There’s plenty of talk around the world about social distancing. Specifically, what is the ‘right’ distance to stay physically apart from those outside your household.
Should it be one metre or two? Or any point in between?
The UK, one of the countries at the upper end of the scale, currently sees debate whether to reduce their 2m. Through hard lobbying from the still shut hospitality trade.
It turns out this measure is not as simple a construct as you might first think.
All manner of factors affect likelihood of coronavirus transmission. From time spent within certain proximities to if outside or indoors.
Both sloganising and people’s ability to remember and duly enact, it seems, benefits more from saying a singular ‘stay two metres apart’, compared to the slightly more complex, ‘keep one-and-a-half metres distance’.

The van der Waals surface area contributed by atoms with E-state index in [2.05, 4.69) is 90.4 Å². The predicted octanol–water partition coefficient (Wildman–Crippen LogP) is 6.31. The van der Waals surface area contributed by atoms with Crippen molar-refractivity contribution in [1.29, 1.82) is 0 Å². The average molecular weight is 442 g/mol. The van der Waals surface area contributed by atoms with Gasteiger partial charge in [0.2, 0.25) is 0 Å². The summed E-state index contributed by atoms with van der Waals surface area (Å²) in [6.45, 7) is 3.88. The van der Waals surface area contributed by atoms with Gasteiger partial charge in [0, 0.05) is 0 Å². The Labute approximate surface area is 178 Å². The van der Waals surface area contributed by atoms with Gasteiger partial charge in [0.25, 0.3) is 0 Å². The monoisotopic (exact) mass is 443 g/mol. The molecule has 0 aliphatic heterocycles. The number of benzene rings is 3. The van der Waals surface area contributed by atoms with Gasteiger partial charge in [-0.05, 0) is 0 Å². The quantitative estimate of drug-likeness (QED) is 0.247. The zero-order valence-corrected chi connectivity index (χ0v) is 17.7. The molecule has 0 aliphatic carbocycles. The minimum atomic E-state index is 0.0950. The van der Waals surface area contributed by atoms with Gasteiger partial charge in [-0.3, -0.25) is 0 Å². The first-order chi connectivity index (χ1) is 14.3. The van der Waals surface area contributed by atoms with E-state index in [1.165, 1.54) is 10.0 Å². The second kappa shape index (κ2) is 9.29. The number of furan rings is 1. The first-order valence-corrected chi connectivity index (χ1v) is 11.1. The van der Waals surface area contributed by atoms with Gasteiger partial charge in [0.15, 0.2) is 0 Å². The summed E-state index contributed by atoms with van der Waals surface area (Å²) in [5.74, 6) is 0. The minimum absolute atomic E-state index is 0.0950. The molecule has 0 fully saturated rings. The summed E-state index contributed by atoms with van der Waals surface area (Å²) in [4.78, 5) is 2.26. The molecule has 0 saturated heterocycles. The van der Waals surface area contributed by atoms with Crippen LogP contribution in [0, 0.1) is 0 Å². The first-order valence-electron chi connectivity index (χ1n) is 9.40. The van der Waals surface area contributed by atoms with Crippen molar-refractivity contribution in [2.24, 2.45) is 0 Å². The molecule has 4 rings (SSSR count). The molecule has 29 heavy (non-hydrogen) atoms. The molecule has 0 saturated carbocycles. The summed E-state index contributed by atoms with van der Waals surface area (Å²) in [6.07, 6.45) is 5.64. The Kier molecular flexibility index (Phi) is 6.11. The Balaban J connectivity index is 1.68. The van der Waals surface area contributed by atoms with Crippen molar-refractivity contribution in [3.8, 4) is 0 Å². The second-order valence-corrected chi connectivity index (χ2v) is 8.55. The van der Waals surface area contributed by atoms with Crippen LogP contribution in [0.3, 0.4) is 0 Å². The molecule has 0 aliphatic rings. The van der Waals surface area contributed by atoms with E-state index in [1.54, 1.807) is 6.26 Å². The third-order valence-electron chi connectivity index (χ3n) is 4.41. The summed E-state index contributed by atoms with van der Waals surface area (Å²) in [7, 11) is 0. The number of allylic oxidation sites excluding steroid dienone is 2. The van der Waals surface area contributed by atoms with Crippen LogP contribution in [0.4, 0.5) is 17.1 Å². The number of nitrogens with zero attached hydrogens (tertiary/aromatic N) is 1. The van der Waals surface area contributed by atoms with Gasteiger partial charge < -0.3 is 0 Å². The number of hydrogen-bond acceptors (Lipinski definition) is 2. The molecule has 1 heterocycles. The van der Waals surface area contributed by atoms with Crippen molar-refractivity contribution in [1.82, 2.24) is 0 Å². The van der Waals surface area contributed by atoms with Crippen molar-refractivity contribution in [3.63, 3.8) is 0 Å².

Yet he then laments how the famous ‘five a day’ fruit and veg public health guide, whilst of high recall, did not produce the dietary take-up envisaged.
The message is, that if you don’t want your audience to forget your number, it must be as simple as possible.
People would even be likely to disregard, ‘1m outside, 3m in’, for instance.
When pitching the benefit you’ll provide, I’ve blogged before on the power of an irregular number. Buyers less likely to believe any beautifully rounded number of onrushing post-sign-up benefit.
Yet whilst less obvious amounts are best for what will later accrue, can they be broken down to a more rounded representation?
Will you be releasing an extra two week’s costs back in a business? The same value as their top three accounts? Four times the profit from an existing product line?
As well as such equivalences, can this format you also shape how they’ll get there?
Dedicate twenty minutes a day. For a four week window. With three steps.
Any solution sell needs to run the numbers. Know the times when it’ll be the rounder, the better.